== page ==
Former Colorado state senator Polly Baca, top, and former Colorado governor Bill Ritter talk to students at UNC's Center for Urban Education.
Students in classes offered at UNC's Center for Urban Education in Denver recently benefited from the insights of two trailblazers from the state's political scene: former Colorado Gov. Bill Ritter and former state legislator Polly Baca.
During discussions with students enrolled in the center's Mexican American Students in Education class and its Multiculturalism in the United States class, Ritter and Baca shared their perspectives on how they supported Mexican American students and families and the Mexican American community while they were in office by identifying the assets of Mexican American leaders. They also discussed how they worked to remove barriers that impeded Mexican American access to a more inclusive and participatory role in Colorado.
"I have had this passion for human rights and civil rights since I was a little girl," said Baca, who grew up in Greeley before embarking on a political career that would include serving in both the Colorado House of Representatives (1975-78) and the Colorado Senate (1979-1986), making her the first Latina in the United States to serve in both chambers of her state legislature.
Her many other roles during her long career included serving as vice chair of the National Democratic Party (1981-1989) and co-chairing two National Democratic Conventions (1980 and 1984). She's currently the president and CEO of a consulting firm.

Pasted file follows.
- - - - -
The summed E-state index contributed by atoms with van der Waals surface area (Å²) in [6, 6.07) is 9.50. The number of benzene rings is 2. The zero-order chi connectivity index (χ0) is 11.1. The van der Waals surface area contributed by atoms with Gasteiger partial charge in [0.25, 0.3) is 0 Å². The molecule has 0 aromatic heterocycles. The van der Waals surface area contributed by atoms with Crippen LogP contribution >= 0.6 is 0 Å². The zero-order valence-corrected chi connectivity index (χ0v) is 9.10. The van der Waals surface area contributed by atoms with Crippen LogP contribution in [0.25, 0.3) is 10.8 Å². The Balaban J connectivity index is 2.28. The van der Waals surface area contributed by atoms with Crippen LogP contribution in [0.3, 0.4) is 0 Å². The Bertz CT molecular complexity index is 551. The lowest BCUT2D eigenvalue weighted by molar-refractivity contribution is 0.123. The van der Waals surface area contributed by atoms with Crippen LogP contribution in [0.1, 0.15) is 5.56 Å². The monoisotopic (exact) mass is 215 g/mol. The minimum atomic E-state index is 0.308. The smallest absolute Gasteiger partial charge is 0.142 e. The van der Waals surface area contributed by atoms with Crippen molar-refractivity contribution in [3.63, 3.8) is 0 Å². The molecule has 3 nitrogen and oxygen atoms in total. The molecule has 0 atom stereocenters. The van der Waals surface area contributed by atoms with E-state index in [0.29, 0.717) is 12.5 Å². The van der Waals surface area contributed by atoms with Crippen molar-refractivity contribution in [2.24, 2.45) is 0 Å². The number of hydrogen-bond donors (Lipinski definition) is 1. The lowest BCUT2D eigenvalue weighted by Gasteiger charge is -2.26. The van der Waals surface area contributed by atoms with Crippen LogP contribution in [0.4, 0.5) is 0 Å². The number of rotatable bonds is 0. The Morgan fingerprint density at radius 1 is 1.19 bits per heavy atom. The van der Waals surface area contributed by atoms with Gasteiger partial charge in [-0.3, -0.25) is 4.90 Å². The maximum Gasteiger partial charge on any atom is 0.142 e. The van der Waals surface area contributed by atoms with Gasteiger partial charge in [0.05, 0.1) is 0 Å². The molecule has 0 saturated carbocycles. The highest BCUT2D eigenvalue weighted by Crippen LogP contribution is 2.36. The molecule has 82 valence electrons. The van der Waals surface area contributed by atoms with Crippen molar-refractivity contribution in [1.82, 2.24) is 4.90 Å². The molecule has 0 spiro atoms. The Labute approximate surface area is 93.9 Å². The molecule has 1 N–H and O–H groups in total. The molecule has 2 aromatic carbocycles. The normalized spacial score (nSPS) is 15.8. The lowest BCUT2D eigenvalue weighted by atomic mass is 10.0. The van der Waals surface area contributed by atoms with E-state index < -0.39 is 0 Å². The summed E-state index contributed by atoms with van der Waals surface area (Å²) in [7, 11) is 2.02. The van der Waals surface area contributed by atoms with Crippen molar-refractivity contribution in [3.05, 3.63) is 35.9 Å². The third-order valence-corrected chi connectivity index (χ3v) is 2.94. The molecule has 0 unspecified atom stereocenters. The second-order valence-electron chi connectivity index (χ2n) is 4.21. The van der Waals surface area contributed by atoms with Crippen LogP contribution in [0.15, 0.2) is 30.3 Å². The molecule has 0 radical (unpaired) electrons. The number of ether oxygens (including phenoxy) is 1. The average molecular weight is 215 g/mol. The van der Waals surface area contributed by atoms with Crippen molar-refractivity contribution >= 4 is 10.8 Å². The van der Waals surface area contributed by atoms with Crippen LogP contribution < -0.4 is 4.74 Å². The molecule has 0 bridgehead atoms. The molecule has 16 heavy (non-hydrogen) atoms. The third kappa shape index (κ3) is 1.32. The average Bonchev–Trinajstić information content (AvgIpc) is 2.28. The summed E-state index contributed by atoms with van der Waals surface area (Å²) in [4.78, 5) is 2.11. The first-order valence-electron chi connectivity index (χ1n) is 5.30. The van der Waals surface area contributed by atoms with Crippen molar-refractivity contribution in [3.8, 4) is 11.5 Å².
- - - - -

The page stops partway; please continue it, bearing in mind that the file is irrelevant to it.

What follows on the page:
Before serving as Colorado's governor from 2007-2011, Ritter held a position in the United States Attorney's office and was Denver's district attorney from 1993-2005. As DA, he created one of the nation's first drug courts and worked extensively on the prosecution of sexual abuse and domestic violence cases.
He currently is director of the Center for the New Energy Economy at Colorado State University.
"I have always asked that we invest in protective factors for people rather than supporting the attitude of getting tough about risk factors," Ritter told the students. "I encourage people to be critical thinkers and consider the bigger picture."
The Center for Urban Education, located in the UNC Denver Center at Lowry, offers a bachelor's degree program that prepares students to be elementary, special education or early childhood teachers in contemporary schools and provides the opportunity for students to immediately apply what they learn in their college courses. Throughout the four-year program, students spend weekday mornings in K-12 classrooms as part of apprenticeships that are supervised by veteran teachers.